Thursday, May 10, 2012
A tribute to Mrs. Mac
I sat on the couch, put my arms around my 10-year-old daughter and squeezed her tightly. Then I told her that her fourth grade teacher, who she loved so dearly, had passed away.
Her tears came quickly. I felt them dropping on my wrist.
The Preacher’s Corner
Treat others fairly and in spirit of love
Like many folks who live by themselves, I find it easy to plop down in front of the television to eat my dinner. Usually the evening news supplies the conversation. The other day, however, I had cooked a supper that really needed to be eaten at the table, lest I risk spilling peas and beets all over my freshly-ironed shirt.
War of 1812 Bicentennial
This year marks the 200th anniversary of the War of 1812 – a proud moment for our country and for Mississippi.
Events planned for the bicentennial will pay tribute to this early war that served as the backdrop for the writing of our national anthem. During the Battle of Baltimore, Francis Scott Key penned the lyrics to “The Star-Spangled Banner” as he watched the pivotal defense of Fort McHenry.
Letters To The Editor
Spirit of love
“The fruit of the Spirit is love,” Galatians 5:22 (NIV).
There are no words that seem sufficient enough to relay how grateful we are. Our family has been truly blessed by the love of our heavenly Father and special friends like you.
The feeling of helplessness takes on a whole new meaning when you are actually left with nothing but the clothes on your back.
The support of our family, friends, neighbors, and even strangers, has been overwhelming and appreciated more than any thank you card could ever express.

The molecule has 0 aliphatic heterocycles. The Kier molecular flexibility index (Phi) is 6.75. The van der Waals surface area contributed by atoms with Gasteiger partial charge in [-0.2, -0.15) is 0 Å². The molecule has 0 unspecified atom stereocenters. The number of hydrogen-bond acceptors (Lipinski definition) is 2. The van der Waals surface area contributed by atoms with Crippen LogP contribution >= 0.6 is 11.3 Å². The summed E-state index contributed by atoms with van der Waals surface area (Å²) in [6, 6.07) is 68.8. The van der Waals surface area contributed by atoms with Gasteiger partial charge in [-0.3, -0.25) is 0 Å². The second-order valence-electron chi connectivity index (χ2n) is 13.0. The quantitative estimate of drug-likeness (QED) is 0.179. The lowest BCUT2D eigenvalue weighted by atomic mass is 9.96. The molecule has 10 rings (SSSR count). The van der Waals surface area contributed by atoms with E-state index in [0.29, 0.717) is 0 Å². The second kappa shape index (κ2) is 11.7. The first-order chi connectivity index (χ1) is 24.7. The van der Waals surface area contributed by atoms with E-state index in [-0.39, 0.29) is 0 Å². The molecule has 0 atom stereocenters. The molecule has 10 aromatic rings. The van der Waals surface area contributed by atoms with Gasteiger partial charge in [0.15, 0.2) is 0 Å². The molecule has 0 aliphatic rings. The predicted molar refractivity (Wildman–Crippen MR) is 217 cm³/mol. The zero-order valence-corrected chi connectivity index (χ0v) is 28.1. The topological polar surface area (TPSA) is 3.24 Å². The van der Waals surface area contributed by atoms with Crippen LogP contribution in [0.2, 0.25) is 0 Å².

Your monetary gifts, donations of clothing and household items, and especially prayers, have helped our family tremendously.
We pray that all the kindness you give to others, such as our family, always comes back to you.
Response to article
As someone who worked in the wetland regulatory field for about 26 years, I have some serious problems pertaining to an article by Wyatt Emmerich in the April 12 South Reporter (If freedom isn’t vigorously defended, it will be lost).
I am not sure where Mr. Emmerich got his information, but much of it is less than accurate. For instance, his claim that, since the land in question was on a high hill, there could be no jurisdictional wetlands. In fact, jurisdictional wetlands occur wherever the vegetation, soils and hydrology measure up the criteria needed for that determination.
The EPA did not determine that the entire property was wetland. Rather they determined that only a portion of the 2600-acre property was jurisdictional wetlands. Oftentimes, hills contain wetlands in the form of seeps, springs, wet swales and/or depressions. The test of whether a canoe could float or whether a soil is continuously saturated as determining factors in wetland jurisdiction (as stated by Mr. Emmerich) clearly demonstrates the fact that he does not understand even the basis of wetland jurisdiction.
Further, Mr. Emmerich stated that it costs an average of $30,000 to get a wetland permit. In fact there is no charge for the permit (issued by the U.S. Army Corps of Engineers). The cost to fill wetlands (with or without a required wetland permit) might average $30,000, but the acquisition of the wetland permit has nothing to do with that cost.
Very importantly, illegally filling wetlands was just one of several crimes the government convicted these three individuals on. There was much more involved. Over 600 low and/or fixed-income families bought lots on this property. A large number of serious problems developed and many of these buyers suffered serious harm due to the developer’s actions. Please see: http://www.epa.gov/compliance/resources/cases/criminal/highlights/2006/bighillacres.pdf for an accurate summary of the case.
It would have been a much better piece (although not nearly as sensational) if Mr. Emmerich had based his opinion on fact or even interviewed some of the victims of these crimes to get the rest of the story.
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